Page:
Top Chef Masters Recap: The Students Become The Masters
The chefs and their students
Finally, a challenge that truly lived up to the "Master" name.
On last night's TCM, the three remaining chefs, Kerry Heffernan, Chris Cosentino and Lorena Garcia, did not touch the food they served in the Elimination Challenge. In fact, they did no cooking at all. Instead, in true master chef form, they instructed a set of line cooks on how to execute the dish they envisioned to perfection -- a task most accomplished chefs must tackle every day.
As Evan Kleiman once astutely pointed out, "A chef is definitely not merely a cook. In fact, many chefs haven't really cooked in years. That's the whole conceit for Top Chef Masters." Through this challenge, we got to see how the contestants held up playing the real world chef's role of leader and teacher.
But first, the Quickfire.
Chefs and judges during the Quickfire
The show resurrected its favorite type of match-up for the final three, in which each chef must instruct a partner to make a dish alongside them, but with a wall between them, so they don't know who they're working with. Heffernan observed that it pays to be nice to your phantom friend, considering that poor Naomi Pomeroy of San Francisco's Beast ended up unknowingly berating her father during this challenge on a previous season.
Thankfully none of the chefs got short with their mates, which was especially lucky since their partners were, in fact, the judges. Ruth Reichl cooked alongside Heffernan, James Oseland was paired with Cosentino and Francis Lim got set up with Garcia.
Fearing they'd be found out, each of the judges put on ridiculous accents, with Reichl sounding something like the frau from Austin Powers and Oseland, apparently, channeling his inner Art Smith drawl. (Lim went more the indistinguishable route.)
Curtis Stone served as sole judge, and after ribbing each of the chefs about the judges cooking a better plate, the win went to Cosentino and "the sweater man" himself, Oseland.
Then came the aforementioned Elimination challenge, in which the chefs drew knives to see which pair of students they would work with. Each student set had created a dish to serve their chef, and it was the chef's job to teach them how to reinvent it.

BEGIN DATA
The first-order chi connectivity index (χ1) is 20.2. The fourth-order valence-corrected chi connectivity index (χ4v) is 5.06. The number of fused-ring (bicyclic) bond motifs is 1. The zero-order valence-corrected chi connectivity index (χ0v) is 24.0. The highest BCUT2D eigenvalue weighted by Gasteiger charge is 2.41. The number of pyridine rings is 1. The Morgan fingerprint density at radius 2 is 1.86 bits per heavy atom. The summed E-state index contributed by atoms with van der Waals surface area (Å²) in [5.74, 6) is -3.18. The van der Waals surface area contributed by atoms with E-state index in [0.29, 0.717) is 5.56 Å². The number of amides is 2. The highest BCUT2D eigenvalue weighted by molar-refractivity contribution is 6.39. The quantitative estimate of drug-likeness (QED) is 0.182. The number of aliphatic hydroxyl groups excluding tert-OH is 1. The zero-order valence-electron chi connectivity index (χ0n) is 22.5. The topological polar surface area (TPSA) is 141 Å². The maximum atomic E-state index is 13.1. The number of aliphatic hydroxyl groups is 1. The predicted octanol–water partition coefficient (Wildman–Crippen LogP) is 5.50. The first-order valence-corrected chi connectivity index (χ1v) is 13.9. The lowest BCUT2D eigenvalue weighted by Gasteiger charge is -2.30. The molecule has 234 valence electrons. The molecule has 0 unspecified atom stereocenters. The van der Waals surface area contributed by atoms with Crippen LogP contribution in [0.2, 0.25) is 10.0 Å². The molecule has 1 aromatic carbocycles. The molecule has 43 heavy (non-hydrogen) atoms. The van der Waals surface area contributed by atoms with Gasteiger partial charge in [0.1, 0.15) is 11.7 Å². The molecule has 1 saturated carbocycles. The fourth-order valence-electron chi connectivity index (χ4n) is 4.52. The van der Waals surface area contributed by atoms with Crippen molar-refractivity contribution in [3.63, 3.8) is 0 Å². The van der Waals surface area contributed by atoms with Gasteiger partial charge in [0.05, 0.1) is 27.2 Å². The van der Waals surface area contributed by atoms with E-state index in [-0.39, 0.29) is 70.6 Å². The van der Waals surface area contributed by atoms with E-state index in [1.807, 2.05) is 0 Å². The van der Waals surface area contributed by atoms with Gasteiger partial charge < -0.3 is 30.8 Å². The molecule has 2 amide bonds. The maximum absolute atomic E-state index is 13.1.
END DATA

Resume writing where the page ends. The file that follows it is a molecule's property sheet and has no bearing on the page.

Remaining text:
For the most part, each chef embraced the role of mentor quite nicely, which made us all warm and fuzzy. Still, this was the challenge that determined the finalists. Underneath each of those patient smiles were gritted teeth, we imagine. But happily, we didn't see them.
Keffernan's team had whipped up a Chicken Florentine, Garcia's a lasagna, and Cosentino's a basic pork dish -- no bells and whistles in any of them. But the chefs took different approaches when it came to vamping them up. Keffernan stayed relatively true to the original form, guiding the students in creating a Florentine-inspired chicken with orzo and asparagus ragout. Cosentino went out of his way to teach the kids that what a pig eats is reflected in how it tastes, and used the pig's presumed diet to help them put together a pork loin with hazelnut brown butter, apples, and watercress. And Garcia, the queen of "food is love," kept it basic, enhancing the students' lasagna with better ingredients and technique, and serving it family-style.
That service went not only to the judges, but to the students' teachers and parents, all together a supportive bunch. At one point, the moms of both students Emilio and Jhane teared up, beaming with pride at their kids' accomplishments -- and frankly, if you didn't tear up with them, you're soulless.
Kerry Heffernan's Florentine-inspired chicken
But back at judges' table, the critiques were a little harsher. While no dishes were poor, Reichl couldn't get past the fact that Garcia's lasagna was more home cooking than high end cuisine. And Cosentino may have taught his kids all too well, since they plated five minutes early, causing his salad to wilt. Keffernan skated by with little criticism and won his ticket into the finale. After lots of heated banter, the judges finally decided, we think rightfully, that Cosentino should join him.
Though it should be noted that Garcia was the best loser ever, especially this late in the game, sincerely thanking the judges and lauding the wonderful experience she's had in the last few weeks. Usually, at this point, judges are exhausted and bitter. We'll see if next week's runner-up can muster the energy to be so gracious.
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